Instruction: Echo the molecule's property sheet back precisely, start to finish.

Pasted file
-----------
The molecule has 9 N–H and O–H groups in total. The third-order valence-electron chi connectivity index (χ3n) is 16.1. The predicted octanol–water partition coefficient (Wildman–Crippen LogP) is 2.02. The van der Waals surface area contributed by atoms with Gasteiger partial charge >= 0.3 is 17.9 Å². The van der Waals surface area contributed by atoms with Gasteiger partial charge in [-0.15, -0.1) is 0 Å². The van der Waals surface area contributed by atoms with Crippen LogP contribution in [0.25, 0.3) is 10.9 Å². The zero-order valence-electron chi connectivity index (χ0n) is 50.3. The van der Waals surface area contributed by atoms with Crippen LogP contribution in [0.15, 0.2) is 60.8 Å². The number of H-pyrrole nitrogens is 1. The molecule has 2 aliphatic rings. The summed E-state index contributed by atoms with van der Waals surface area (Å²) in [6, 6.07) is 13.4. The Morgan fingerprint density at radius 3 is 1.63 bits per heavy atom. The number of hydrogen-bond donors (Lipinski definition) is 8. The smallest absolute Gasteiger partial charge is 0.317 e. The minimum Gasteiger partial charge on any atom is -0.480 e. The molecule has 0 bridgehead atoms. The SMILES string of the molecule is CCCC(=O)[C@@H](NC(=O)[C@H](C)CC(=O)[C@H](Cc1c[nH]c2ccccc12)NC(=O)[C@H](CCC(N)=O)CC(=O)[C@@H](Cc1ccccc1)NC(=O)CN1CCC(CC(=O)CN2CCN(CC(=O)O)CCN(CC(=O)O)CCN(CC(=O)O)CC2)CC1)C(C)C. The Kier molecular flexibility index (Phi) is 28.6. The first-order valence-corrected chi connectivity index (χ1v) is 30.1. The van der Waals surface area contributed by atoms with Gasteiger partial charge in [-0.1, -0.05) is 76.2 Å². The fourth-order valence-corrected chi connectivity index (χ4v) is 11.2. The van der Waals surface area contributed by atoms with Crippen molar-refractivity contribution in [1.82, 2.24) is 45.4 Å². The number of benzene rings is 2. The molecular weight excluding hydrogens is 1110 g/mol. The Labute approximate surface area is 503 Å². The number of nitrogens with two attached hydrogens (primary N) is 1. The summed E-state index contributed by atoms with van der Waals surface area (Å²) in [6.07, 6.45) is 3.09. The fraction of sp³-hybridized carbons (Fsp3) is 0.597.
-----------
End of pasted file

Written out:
The molecule has 9 N–H and O–H groups in total. The third-order valence-electron chi connectivity index (χ3n) is 16.1. The predicted octanol–water partition coefficient (Wildman–Crippen LogP) is 2.02. The van der Waals surface area contributed by atoms with Gasteiger partial charge >= 0.3 is 17.9 Å². The van der Waals surface area contributed by atoms with Gasteiger partial charge in [-0.15, -0.1) is 0 Å². The van der Waals surface area contributed by atoms with Crippen LogP contribution in [0.25, 0.3) is 10.9 Å². The zero-order valence-electron chi connectivity index (χ0n) is 50.3. The van der Waals surface area contributed by atoms with Crippen LogP contribution in [0.15, 0.2) is 60.8 Å². The number of H-pyrrole nitrogens is 1. The molecule has 2 aliphatic rings. The summed E-state index contributed by atoms with van der Waals surface area (Å²) in [6, 6.07) is 13.4. The Morgan fingerprint density at radius 3 is 1.63 bits per heavy atom. The number of hydrogen-bond donors (Lipinski definition) is 8. The smallest absolute Gasteiger partial charge is 0.317 e. The minimum Gasteiger partial charge on any atom is -0.480 e. The molecule has 0 bridgehead atoms. The SMILES string of the molecule is CCCC(=O)[C@@H](NC(=O)[C@H](C)CC(=O)[C@H](Cc1c[nH]c2ccccc12)NC(=O)[C@H](CCC(N)=O)CC(=O)[C@@H](Cc1ccccc1)NC(=O)CN1CCC(CC(=O)CN2CCN(CC(=O)O)CCN(CC(=O)O)CCN(CC(=O)O)CC2)CC1)C(C)C. The Kier molecular flexibility index (Phi) is 28.6. The first-order valence-corrected chi connectivity index (χ1v) is 30.1. The van der Waals surface area contributed by atoms with Gasteiger partial charge in [-0.1, -0.05) is 76.2 Å². The fourth-order valence-corrected chi connectivity index (χ4v) is 11.2. The van der Waals surface area contributed by atoms with Crippen molar-refractivity contribution in [1.82, 2.24) is 45.4 Å². The number of benzene rings is 2. The molecular weight excluding hydrogens is 1110 g/mol. The Labute approximate surface area is 503 Å². The number of nitrogens with two attached hydrogens (primary N) is 1. The summed E-state index contributed by atoms with van der Waals surface area (Å²) in [6.07, 6.45) is 3.09. The fraction of sp³-hybridized carbons (Fsp3) is 0.597.